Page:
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HEALTH OUR expert Dr JOANNA LONGSTAFFE; Clinical director of the Independent General Practice answers your medical queries.

Q I am concerned about my 18 month old daughter's birthmark - none of my other children were born with them so I don't really know an awful lot about them. The mark itself is on her back and looks quite red and sore - it looks a similar shape and colour to a strawberry and is slightly raised. I have been debating whether to make an appointment with the doctor about it. Is this something I should be concerned about for health reasons? A Birthmarks can seem quite scary if you don't know a lot about them, especially in babies and young children but try not to worry too much as they are very common and most are completely harmless. Around one in three babies will be born with some form of birthmark, the cause is still unknown but doctors agree that there is no proven link between the marks and any food, activity or medication that is used during pregnancy so it could really happen to anyone.

There are a number of different types of birthmarks of varying size, shapes and colours - some will fade while others are permanent. In the main, birthmarks are categorised as non-vascular and vascular.

Non-vascular birthmarks such as pigmented birthmarks are very common. The marks are usually smooth, flat and cause discolouration of the skin - they are most often light brown in colour.

Vascular birthmarks, caused by broken blood vessels are also very common but these are usually red in colour. There are a variety of different types including the stork mark - a flat red mark usually found on the back of your baby's neck, eyelid or on the baby's forehead - and also port wine stains, which are red or purple in colour and usually flat.

From what you have described it sounds like your daughter may have an infantile haemangioma - which really does sound more serious than it actually is. These birthmarks are also called strawberry marks due to their shape and colour - they are usually slightly raised and can appear anywhere on the body.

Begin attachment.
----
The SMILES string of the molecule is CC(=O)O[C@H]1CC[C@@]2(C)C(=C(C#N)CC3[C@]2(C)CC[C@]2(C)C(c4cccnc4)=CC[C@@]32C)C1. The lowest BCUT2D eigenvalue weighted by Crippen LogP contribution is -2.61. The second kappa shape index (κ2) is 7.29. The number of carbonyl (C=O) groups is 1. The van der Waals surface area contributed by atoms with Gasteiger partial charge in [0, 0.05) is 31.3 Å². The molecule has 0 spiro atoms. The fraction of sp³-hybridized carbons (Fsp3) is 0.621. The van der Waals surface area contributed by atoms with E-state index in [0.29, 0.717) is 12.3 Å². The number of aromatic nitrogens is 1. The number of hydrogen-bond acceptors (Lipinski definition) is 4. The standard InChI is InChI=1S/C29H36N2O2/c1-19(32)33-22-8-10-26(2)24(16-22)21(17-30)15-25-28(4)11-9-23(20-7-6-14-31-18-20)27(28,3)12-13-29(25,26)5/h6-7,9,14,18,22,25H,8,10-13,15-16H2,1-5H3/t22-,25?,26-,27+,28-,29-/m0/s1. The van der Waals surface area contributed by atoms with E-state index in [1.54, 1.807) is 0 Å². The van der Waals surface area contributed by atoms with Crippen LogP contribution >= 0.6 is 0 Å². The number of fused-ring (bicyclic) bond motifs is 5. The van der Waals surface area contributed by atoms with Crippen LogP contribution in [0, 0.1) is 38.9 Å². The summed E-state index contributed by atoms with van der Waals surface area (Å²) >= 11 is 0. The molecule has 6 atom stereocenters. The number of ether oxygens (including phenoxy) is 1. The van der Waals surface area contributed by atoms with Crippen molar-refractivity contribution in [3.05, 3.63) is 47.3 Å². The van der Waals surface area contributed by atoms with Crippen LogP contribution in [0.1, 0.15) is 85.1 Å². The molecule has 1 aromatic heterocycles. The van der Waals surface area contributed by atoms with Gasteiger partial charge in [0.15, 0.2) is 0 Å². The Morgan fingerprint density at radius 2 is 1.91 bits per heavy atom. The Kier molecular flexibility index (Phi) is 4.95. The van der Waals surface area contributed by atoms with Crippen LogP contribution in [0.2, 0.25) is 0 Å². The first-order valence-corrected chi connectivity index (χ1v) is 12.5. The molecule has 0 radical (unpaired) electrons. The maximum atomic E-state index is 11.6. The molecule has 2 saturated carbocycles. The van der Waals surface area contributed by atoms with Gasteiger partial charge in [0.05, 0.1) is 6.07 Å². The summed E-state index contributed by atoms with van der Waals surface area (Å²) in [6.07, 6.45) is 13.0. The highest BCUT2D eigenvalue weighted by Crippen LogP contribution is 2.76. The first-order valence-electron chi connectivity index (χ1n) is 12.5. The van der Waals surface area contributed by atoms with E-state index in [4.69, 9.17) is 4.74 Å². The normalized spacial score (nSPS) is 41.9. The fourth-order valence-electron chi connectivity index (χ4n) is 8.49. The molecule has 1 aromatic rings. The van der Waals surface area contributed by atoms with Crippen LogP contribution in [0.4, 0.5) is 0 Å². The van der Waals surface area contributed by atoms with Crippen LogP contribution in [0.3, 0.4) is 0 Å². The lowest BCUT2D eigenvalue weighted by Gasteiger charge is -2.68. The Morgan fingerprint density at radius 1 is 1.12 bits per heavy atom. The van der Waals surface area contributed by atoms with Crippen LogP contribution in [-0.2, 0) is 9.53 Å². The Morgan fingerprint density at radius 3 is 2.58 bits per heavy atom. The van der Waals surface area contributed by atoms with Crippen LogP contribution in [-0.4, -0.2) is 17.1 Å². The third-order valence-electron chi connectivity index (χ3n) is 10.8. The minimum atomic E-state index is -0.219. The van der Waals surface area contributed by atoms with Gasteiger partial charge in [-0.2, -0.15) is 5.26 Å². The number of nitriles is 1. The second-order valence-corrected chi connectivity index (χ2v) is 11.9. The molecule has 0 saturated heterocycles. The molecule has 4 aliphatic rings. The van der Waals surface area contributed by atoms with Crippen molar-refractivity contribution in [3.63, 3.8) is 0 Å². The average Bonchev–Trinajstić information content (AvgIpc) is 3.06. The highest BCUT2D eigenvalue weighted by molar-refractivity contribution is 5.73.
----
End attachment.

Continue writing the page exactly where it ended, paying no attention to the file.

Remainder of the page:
Strawberry haemangioma birthmarks will commonly disappear by the time a child gets to around nine, although some slight discolouration may remain. The most important thing to remember about this type of birthmark is that they are mostly harmless especially if they are in an area such as the back - like your daughter's - where they don't really cause too much aesthetic concern either.

In some cases complicated or large birthmarks may require treatment, particularly if they are affecting the child's day-to-day life. Large birthmarks near the eye, nose or mouth may interfere with a child's vision, breathing or feeding. Some birthmarks in areas such as the lips or nappy area may cause ulcers and will therefore require treatment to alleviate any pain.

The exact treatment will depend on the individual case, in some cases oral medication such as cortisone can reduce the size of the birthmark. Other cases may require surgery, laser surgery or cryotherpay which is essentially freezing the area to remove it.

Some people who suffer from unsightly birthmarks may decide to remove them for cosmetic reasons; this is not recommended in young children however. If the child reaches an age where they decide to have a cosmetic procedure to remove the birthmark then there are many options available depending on the best cosmetic procedure for that individual case.

Usually birthmarks only cause a problem if they are in a difficult place such as very close to the eye as mentioned and doctors often recommend that birthmarks around the neck, chin and mouth should also be looked at to be on the safe side.

A GP should be consulted if any bleeding or ulcerating occurs but in general, the majority of birthmarks are harmless and as in the case of your daughter, likely to fade in time.
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Publication:South Wales Echo (Cardiff, Wales)
Date:May 9, 2012
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